Do you know what adverse reactions your medication might cause? Doctors might prescribe one of the newer anticoagulants such as rivaroxaban (Xarelto) without stressing that there are potentially deadly side effects. That was the tragic outcome for one of our readers.
Xarelto for Atrial Fibrillation:
Q. My husband was on Xarelto for about a year and a half because he had atrial fibrillation. When he had a hernia operation, he stopped taking it for three days but had major internal bleeding afterward. Despite this, his heart specialist continued the prescription.
One day he had some stomach pain and felt faint. We rushed him to the hospital, where he was diagnosed with a ruptured spleen. He had not fallen or bumped himself and there were no bruises on his body. The spleen was removed but the loss of blood could not be stopped because of the Xarelto.
He died one day later. Could the Xarelto have caused the spleen to rupture?
Xarelto Can Cause Severe Bleeding:
A. We are so sorry for your loss. The prescribing information for rivaroxaban (Xarelto) does not specifically mention the spleen, but bleeding into critical organs was reported during clinical trials.
This anticoagulant is prescribed for people with the abnormal heart rhythm atrial fibrillation. Xarelto should prevent blood clots from forming in the heart and being pumped into the circulation, especially the brain. That protection is important.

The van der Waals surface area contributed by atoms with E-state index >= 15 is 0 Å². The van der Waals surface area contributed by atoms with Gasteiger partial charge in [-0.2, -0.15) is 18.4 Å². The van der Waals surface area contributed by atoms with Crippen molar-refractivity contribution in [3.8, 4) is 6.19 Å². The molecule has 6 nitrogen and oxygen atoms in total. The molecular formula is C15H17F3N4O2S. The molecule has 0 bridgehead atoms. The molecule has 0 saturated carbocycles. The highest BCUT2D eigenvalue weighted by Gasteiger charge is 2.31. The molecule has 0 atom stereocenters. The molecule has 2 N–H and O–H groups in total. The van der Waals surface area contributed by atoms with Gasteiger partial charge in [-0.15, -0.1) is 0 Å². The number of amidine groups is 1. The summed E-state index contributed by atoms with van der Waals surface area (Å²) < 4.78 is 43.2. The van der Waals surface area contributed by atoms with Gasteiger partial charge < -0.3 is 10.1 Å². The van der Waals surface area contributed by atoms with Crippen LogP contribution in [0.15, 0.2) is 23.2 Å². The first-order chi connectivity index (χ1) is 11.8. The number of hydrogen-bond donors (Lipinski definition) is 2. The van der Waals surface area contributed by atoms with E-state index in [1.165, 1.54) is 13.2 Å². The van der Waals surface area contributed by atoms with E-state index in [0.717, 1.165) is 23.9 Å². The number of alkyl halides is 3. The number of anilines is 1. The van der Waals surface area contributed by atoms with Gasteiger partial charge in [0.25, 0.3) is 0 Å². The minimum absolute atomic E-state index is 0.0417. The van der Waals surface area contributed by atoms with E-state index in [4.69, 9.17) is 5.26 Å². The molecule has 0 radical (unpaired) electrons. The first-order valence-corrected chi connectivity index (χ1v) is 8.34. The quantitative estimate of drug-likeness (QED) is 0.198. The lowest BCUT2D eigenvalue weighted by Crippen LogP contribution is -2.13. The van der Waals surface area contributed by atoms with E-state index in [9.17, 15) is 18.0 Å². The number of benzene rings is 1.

Patients must know, however, that this drug can cause dangerous hemorrhage, bleeding around the spinal column and certain blood disorders. Symptoms such as sudden fever, chills, sore throat, mouth ulcers and weakness in arms or legs require immediate medical attention. Excessive bruising or bleeding from cuts and scratches as well as blood in urine or stool also signal a dangerous reaction. Any patient with such symptoms while taking Xarelto should contact the doctor immediately.
What About Warfarin?
Warfarin (Coumadin) was once the drug of choice for atrial fibrillation, but the newer anticoagulants like Xarelto have been embraced by physicians. These more recent drugs don’t require careful monitoring as warfarin does. Indeed, it is not even possible. There is no good way to monitor how well rivaroxaban is working to prevent blood clotting, and physicians still have not worked out practical and quick ways to reverse it in the event of dangerous bleeding (Cardiovascular Therapeutics, April 2014).
Xarelto and other new anticoagulants don’t interact dangerously with foods as warfarin can. That is a selling point. With care, however, patients can avoid serious food-warfarin interactions. We list some of the foods and other drugs that are incompatible with warfarin in our free Guide to Coumadin Interactions.